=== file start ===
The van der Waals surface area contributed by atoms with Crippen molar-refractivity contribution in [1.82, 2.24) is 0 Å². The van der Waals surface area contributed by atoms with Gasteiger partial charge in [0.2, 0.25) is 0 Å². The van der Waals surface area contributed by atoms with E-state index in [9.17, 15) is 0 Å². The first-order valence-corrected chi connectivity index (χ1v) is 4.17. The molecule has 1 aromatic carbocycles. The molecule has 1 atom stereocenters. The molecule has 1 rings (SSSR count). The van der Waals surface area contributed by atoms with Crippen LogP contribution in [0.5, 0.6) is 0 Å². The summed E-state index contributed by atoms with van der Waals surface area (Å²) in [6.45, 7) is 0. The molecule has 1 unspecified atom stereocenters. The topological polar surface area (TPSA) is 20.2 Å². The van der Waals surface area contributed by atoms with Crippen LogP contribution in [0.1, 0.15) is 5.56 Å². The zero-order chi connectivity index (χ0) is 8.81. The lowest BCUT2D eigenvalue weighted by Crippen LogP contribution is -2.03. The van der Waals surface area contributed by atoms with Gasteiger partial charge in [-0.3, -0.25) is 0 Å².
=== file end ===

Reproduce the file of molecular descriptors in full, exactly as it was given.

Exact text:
The van der Waals surface area contributed by atoms with Crippen molar-refractivity contribution in [1.82, 2.24) is 0 Å². The van der Waals surface area contributed by atoms with Gasteiger partial charge in [0.2, 0.25) is 0 Å². The van der Waals surface area contributed by atoms with E-state index in [9.17, 15) is 0 Å². The first-order valence-corrected chi connectivity index (χ1v) is 4.17. The molecule has 1 aromatic carbocycles. The molecule has 1 atom stereocenters. The molecule has 1 rings (SSSR count). The van der Waals surface area contributed by atoms with Crippen LogP contribution in [0.5, 0.6) is 0 Å². The summed E-state index contributed by atoms with van der Waals surface area (Å²) in [6.45, 7) is 0. The molecule has 1 unspecified atom stereocenters. The topological polar surface area (TPSA) is 20.2 Å². The van der Waals surface area contributed by atoms with Crippen LogP contribution in [0.1, 0.15) is 5.56 Å². The zero-order chi connectivity index (χ0) is 8.81. The lowest BCUT2D eigenvalue weighted by Crippen LogP contribution is -2.03. The van der Waals surface area contributed by atoms with Gasteiger partial charge in [-0.3, -0.25) is 0 Å².